Important Disclaimers: I’m NOT a clinically trained medical or mental health professional.
I have a responsibility to do no harm, as a serious medical and mental health activist who writes about topics that are with immediacy regarding life and death, or such as this topic where it’s debatable of when chronically ill patients who aren’t diagnosed with terminal diagnoses, choose non life sustaining and/or life extending measures.
Because this is both a sensitive and stigmatized topic for a multitude of reasons, I’d encourage anyone where this topic could be justifiably upsetting, that they do not read.
I have to balance personally, given the seriousness of topics that I choose to address as an activist, of when I can use humor and when I can’t and usually I select the latter.
I make no mockery of death, serious disease or illness in others, in this case though I may have what’s not considered a slightly twisted take, as it applies to my unique circumstances, and again, if it’s offensive or I’m not clear, it’s not my intention to cause further harm in anyone.
“If it wasn’t funny, it would just be true and that would be unacceptable”- Carrie Fisher
No one’s going to probably want to read this blog.
I sure don’t want to write it.
I guess I can find solace that while I think it’s a topic that needs more discussion to remove stigma and that’s why I write in the first place, should this get read, I can hope it helps others.
The problem is that it’s not going to help anyone that I love and care about the most.
I’ve fought with myself in the last year of wanting a pretty cut and dried advanced health directive.
And the reasons why I wanted it.
While I filled it out in late Spring of this year, had it notarized in the Summer, I didn’t file it with my long term primary care physician until the end of September.
And she just filed it, after me haranguing her about it for the last 2 months.
When I say it’s a pretty cut and dry directive, it’s very simple.
I want my next medical event to be my last.
And because I have a mental health history with ONE suicide attempt, because I’ve been on narcotics, I had to prove to both myself and her, that this was not mentally driven and it was very hard sell.
Right to die and death with dignity topics are already stigmatized.
It’s even further compounded in my case, where I have a minor child where in the state I reside, where I don’t NOT have custody of her, even though she’s lived with my parents for over 10 years, now.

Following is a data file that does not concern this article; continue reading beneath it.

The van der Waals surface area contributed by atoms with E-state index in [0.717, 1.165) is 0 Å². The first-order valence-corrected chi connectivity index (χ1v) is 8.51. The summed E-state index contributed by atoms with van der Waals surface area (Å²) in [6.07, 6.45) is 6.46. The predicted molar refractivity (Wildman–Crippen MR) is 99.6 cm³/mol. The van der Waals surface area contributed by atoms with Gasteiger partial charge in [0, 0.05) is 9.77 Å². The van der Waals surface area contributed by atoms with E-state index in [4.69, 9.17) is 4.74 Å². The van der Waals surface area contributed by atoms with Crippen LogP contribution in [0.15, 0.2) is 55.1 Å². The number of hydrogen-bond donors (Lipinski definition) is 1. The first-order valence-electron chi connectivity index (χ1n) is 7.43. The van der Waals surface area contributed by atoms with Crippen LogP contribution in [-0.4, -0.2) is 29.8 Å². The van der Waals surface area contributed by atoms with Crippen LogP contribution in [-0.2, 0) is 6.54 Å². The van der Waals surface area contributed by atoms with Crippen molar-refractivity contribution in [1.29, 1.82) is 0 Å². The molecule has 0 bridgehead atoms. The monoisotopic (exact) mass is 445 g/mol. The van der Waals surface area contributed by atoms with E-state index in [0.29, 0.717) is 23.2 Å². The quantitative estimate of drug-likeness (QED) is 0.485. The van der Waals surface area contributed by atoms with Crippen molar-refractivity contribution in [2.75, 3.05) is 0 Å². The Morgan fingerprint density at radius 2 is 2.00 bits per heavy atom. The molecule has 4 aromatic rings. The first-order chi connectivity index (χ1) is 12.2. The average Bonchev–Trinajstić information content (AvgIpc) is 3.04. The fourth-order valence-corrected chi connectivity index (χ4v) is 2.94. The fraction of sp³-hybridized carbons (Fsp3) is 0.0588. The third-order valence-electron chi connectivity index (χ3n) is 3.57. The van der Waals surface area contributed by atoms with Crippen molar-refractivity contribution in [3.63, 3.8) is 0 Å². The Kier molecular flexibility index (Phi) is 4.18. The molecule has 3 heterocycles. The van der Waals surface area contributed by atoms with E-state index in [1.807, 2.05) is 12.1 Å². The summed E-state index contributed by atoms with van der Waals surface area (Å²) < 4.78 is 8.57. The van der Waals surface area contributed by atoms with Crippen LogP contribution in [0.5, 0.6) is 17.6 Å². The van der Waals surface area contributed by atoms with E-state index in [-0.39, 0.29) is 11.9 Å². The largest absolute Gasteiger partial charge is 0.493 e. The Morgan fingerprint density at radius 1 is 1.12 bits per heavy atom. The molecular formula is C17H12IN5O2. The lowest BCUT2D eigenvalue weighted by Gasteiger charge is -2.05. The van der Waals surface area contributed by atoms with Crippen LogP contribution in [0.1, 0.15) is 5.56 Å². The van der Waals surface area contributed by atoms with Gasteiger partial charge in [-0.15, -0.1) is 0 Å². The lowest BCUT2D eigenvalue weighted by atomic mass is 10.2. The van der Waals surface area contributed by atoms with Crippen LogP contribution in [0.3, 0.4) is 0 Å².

“Possession is 9/10th of the law” doesn’t quite apply to people.
So I have to write a will to protect my daughter,
The little I’ve tried to engage my parents on this topic they don’t want to talk about it.
The few people I’ve mentioned this to and when trying to start a discussion on social media about this topic were more concerned about my mental welfare and made it about that.
This is what I don’t get in our society.
We have NO problem of showing people how we live and why we live in this day and age.
And while you can on an advance directive talk about what makes life meaningful and when it doesn’t become meaningful any longer, that piece of paper is really the ONLY place that one can talk about why they want to die, that’s not rooted in suicidality, something else, that’s also still quite stigmatized and something I also do activism and blog about.
I can’t and I’d guess if there’s a few people like me, who want to talk about it death and life with dignity, and how hard it is to write a will when you have nothing to leave, but can’t talk about it, anywhere else.
I’m even more limited in having a serious suicide attempt (one) in my life, as far as credibility in saying with my complex medical, mental and cognitive health issues, I don’t want to fight for my life, again.
It was necessary in my pregnancies with my children, post suicide attempt and again, when I needed by gastric bypass reversal and by the time I showed signs I was going to stroke out due to Mirena and had Mirena Crashed in 2013, I knew then, that I could fight for other people’s lives, my own while still sacred, I was kinda done.
One of the most life changing books I that I have ever read and what has helped fortify me in my desire to be the best medical/mental health activist I can be is “When Breath Becomes Air” by Dr. Paul Kalanithi.
All I can say as I’ll never have enough words to do justice to the man that Dr. Kalanithi was, let alone what he actually accomplished medically in his short life and what he could’ve had he had a longer life, I won’t even try.
I’ll just kindly but strongly suggest reading “When Breath Becomes Air”, it will make most people want to be at least a better person, if nothing else.
It’s one of the best books ever written, let alone, one of the best books I’ve ever read.
In my case, it made me think more given how limited I am to show being better, of at least being more careful and deliberate about what my legacy will be.
While I’m still alive and when I’m gone.
I just can’t believe though how much more regret I have to endure, having my own unique bizarre skill set,in being able of honoring most commandments but breaking what’s considered most sacred in Jewish Law, not only in life, but in death.
And the struggle of doing that without additionally breaking the hearts or causing emotional harm to those I love the most.
How I had to reconcile my wishes and what I think the wishes of others, will be in my next blog, though.
Note: 99% of this blog was written 3 weeks ago, in where I was with struggling to write a will, after filing my advanced health directive. I figured for ease of reading, I’ll put what I had to resolve in starting to write a will and what feels like some twisted irony, but with some major poignant points, when it comes to that, in my next blog.